Nneka D. Dennie

Black Feminist. Scholar. Educator.


Dr. Nneka D. Dennie is a black feminist scholar with specializations in nineteenth- and twentieth-century African-American history. Her research examines black intellectual history, black feminist thought, transnational feminism, and black radicalism. Dr. Dennie is a Consortium for Faculty Diversity Postdoctoral Fellow and Visiting Assistant Professor of Africana Studies at Davidson College. In Fall 2020, she will join the faculty at Washington and Lee University as an Assistant Professor of History and core faculty in the Africana Studies Program.

As a scholar with a background in Africana studies, history, women’s studies, and political theory, she is centrally concerned with how black women in the United States and the Caribbean have interrogated and given meaning to concepts including liberty, justice, equality, rights, and power. Dr. Dennie is currently working on her book manuscript, (Re)defining Radicalism: The Rise of Black Feminism and the Politics of Respectability, 1831-1895, which is a study of nineteenth-century black women’s radical thought. She recently co-founded the Black Women’s Studies Association.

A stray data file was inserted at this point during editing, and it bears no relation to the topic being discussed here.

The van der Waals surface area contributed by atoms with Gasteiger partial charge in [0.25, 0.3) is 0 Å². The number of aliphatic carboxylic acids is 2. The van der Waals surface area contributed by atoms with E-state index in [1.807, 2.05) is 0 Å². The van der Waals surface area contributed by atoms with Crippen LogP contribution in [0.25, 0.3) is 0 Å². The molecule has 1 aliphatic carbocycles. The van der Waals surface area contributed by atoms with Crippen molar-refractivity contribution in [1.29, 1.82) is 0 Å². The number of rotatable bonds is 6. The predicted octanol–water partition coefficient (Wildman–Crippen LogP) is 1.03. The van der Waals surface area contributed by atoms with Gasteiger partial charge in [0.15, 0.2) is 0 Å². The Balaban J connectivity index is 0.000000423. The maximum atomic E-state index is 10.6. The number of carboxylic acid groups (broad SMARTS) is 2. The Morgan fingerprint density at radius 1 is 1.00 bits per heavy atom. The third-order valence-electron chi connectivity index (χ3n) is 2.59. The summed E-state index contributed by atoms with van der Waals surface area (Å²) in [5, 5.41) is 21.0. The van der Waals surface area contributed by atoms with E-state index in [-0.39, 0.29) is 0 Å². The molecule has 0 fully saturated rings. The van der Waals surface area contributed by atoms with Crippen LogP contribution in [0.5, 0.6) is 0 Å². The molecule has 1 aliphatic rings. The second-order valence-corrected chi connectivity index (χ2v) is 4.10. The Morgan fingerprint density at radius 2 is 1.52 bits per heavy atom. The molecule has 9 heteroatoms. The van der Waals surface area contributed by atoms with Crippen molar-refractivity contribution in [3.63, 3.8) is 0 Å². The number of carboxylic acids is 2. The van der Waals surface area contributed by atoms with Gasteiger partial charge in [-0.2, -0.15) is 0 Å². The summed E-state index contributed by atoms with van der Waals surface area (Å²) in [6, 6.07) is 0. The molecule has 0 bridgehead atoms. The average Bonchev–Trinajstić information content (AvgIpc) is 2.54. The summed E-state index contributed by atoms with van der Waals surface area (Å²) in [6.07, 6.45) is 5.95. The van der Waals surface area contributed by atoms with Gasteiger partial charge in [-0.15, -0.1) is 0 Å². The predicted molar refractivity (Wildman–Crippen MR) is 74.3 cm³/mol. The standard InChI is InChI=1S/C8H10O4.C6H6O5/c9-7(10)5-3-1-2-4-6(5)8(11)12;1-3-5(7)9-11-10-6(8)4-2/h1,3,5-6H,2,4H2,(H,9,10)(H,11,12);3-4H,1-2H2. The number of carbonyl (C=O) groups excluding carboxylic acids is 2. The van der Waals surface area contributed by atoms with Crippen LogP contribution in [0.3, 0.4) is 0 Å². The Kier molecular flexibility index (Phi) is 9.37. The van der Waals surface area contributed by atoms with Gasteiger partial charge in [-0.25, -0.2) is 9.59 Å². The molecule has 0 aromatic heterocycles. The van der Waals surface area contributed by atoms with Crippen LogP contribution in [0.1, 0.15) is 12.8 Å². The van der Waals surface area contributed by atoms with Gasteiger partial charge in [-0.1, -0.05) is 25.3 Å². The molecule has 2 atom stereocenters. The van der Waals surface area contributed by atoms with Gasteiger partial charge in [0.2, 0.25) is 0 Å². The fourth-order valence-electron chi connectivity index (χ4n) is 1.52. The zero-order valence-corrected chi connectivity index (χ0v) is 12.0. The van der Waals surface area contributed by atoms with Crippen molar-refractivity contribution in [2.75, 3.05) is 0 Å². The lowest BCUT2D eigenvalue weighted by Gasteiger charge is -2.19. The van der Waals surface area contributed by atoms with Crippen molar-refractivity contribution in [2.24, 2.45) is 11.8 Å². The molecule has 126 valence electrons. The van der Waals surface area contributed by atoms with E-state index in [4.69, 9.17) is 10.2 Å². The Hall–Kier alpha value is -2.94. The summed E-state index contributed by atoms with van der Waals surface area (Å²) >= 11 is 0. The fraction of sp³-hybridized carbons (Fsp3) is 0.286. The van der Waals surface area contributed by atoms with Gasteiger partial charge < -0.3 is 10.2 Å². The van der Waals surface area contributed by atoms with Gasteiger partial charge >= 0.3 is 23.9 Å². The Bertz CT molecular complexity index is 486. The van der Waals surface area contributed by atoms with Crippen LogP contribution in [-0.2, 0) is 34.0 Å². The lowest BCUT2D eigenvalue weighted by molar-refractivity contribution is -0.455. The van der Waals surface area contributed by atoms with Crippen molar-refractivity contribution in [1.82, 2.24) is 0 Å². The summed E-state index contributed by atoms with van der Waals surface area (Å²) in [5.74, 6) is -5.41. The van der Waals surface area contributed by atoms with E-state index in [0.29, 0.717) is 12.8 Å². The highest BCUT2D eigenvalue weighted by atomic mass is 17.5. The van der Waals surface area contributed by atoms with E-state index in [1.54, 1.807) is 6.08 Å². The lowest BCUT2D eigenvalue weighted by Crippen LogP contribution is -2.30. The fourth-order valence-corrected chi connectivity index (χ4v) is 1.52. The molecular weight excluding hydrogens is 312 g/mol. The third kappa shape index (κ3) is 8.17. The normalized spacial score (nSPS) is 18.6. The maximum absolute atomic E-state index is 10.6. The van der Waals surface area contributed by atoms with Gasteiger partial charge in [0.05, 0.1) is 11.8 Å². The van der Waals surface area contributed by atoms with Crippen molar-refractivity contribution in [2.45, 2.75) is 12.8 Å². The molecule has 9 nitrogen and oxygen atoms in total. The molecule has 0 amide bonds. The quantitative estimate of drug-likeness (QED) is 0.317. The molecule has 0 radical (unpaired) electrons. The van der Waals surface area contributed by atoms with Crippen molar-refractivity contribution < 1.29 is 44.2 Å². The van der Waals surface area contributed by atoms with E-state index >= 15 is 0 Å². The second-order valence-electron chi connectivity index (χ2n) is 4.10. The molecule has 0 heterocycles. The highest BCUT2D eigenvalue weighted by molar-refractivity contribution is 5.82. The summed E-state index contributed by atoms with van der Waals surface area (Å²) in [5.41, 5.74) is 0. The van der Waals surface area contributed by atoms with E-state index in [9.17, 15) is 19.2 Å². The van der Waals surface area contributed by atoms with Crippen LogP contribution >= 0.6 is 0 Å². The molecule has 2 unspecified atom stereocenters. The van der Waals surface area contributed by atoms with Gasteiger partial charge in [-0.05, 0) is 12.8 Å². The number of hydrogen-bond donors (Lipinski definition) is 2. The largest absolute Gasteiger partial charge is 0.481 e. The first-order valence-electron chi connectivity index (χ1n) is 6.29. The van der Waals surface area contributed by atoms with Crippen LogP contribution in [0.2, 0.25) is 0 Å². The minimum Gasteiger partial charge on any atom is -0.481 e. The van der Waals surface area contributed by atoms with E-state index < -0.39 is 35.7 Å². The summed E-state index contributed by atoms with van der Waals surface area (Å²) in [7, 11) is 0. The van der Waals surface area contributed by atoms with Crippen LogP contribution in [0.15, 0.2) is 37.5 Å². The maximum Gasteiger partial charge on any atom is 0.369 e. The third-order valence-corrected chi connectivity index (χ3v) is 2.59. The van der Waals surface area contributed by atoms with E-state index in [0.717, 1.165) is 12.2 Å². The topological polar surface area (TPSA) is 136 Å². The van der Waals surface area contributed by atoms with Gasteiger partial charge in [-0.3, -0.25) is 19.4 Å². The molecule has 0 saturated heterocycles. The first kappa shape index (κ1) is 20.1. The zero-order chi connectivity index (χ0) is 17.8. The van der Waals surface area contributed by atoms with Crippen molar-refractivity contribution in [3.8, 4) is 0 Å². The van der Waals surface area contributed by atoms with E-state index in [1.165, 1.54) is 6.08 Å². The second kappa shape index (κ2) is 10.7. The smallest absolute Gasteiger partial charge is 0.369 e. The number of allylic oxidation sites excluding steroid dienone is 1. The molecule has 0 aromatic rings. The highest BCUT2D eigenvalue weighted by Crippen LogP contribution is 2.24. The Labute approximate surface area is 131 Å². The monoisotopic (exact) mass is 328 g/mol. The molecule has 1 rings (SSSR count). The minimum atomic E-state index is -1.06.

19th Century black women's history

20th century black women's history

black radicalism

black Political thought

black feminist theory

black internationalism


Only the black woman can say ‘when and where I enter, in the quiet, undisputed dignity of my womanhood, without violence and without suing or special patronage, then and there the whole Negro race enters with me.’
— Anna Julia Cooper